As regards the final order of acquittal or conviction, the matter is provided in Section 367 of the Criminal Procedure Code. As the opening words of Section 366 indicate, the judgment refers to a trial which stage arises after a charge has been framed. If the judgment is to be in respect of persons who have also been discharged, Subsection (2) of Section 366 cannot be complied with as the persons who are discharged, no longer remain before the Court. Under Section 367, Criminal P.C., the Court has to give certain particulars in case of conviction or in case of acquittal, but it does not make any reference in respect of persons who have been discharged or in respect of offences as regards which the accused, have already been discharged.
5. Learned counsel for the petitioner Anwar Khan has placed before me the order of the learned. Sessions Judge, and the reasons given by the learned Sessions Judge have been commented upon at some length. The learned Sessions Judge considered that no case under Section 424, I.P.C., had been made out as the accused did not have any dishonest intention in removing the grain. To this learned counsel for the accused has added another reason that it has not been shown by the prosecution that the order of appointment of the 'Amin' and the 'Kanwaria' was in pursuance of any law prevailing in the State. At one stage, it was argued that the order of appointment of the 'Amin' and the 'Kanwaria' was also not, on record. The last point has, however, no force as a certified copy of the order is on the record.
As regards the provision of law, learned counsel for the petitioner Anwar Khan has referred me to Order No. 2502/C. B., dated 9th April 1945 published in the Government Gazette of 14th April 1945, of the former covenanting State of Jodhpur, which authorized the Executive Hakim to appoint an 'Ameen' and a 'Kanwaria' for smooth division of the crops between the Jagirdar and the cultivator. I find that the officer Mr. Abdul Jalil Kazi P.W. 8, who made the appointment of 'Ameen' and 'Kanwaria', was not cross-examined as regards the power under which he issued the order. It appears that he was only questioned by the prosecution with respect to the complaint by Anwar Khan, but nevertheless he could be cross-examined as to his powers to appoint an 'Amin' and 'Kanwaria' as the certified copy of the order was on the record.
'Prima facie' there is a presumption that official orders have been issued in exercise of powers vested in the Government Officer and if the accused wanted to agitate this matter, which he had no doubt a right to do, he should have cross-examined the officer when he came into the witness-box. This is, however, a matter which will be gone into again when the case proceeds further.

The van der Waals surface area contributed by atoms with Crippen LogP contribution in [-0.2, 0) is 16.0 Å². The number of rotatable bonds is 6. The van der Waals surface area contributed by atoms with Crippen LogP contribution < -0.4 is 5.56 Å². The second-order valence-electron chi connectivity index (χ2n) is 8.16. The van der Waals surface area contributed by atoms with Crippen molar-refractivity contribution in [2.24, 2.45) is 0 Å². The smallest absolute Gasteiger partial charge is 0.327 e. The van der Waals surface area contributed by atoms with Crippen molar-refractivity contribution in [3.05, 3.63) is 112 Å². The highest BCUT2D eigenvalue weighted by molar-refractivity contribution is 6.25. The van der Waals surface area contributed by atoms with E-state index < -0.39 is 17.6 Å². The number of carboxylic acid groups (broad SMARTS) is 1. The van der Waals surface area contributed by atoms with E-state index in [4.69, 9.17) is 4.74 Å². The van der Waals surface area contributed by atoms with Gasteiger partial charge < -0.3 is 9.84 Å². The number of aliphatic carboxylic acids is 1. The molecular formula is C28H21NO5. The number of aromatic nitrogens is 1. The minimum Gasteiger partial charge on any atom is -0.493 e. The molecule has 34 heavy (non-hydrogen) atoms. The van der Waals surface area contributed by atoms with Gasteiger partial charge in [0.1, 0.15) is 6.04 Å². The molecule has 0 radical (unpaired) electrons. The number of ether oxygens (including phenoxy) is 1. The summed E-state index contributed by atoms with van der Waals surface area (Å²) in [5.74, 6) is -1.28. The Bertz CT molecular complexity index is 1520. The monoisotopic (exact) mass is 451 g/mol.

6. The alleged removal of grain stealthily at night after disabling the complainant Anwar Khan makes out a prima facie case against the accused under Section 424 of the Penal Code. In their statements, four of the accused admit having taken the grain at night. The charge of disabling Anwar Khan has already been framed against Bhoor Singh under Section 342, I. P. C. Now, whether there weremore than five accused and a charge under Section 147 will be proper, or whether there were less than five and a charge under Section 34, Penal Code, will be proper, or the individuals who committed the offence will have to be charged individually, is a matter for the lower Court to consider. There is in any case no ground for the discharge at this stage.
7. Learned counsel for the accused has urged that taking the evidence at its best, it is not proved that more than four persons have taken part in this incident. Learned counsel for the complainant has drawn attention to the statements of Anwar Khan and Gazi and urged that a 'prima facie' case has been made out against all the accused, since the trial Court does not give any reasons how far these two witnesses could or could not be believed, it will be open to the trial Court to apply its mind on the evidence before it and frame charges against such of the accused as may appear 'prima facie' to have committed the offence. It would be for the Magistrate to come to a conclusion whether in this case a charge under Section 147, Penal Code, if there are more than five accused, or under Section 34. Penal Code if there are less than five, or for offences against individual persons has to be framed.
8. The revision is, therefore, allowed, and theorder of discharge in respect of the five accused,namely, Ganpat Singh, Takhat Singh. Fatch Singh,Ram Singh and Mod Singh is set aside. The discharge of Bhoor Singh in respect of offencesunder Sections 147 and 424, Penal Code, is also setaside. The case will go back to learned Sub-Divisional Magistrate, Jetaran, for further enquiryaccording to law.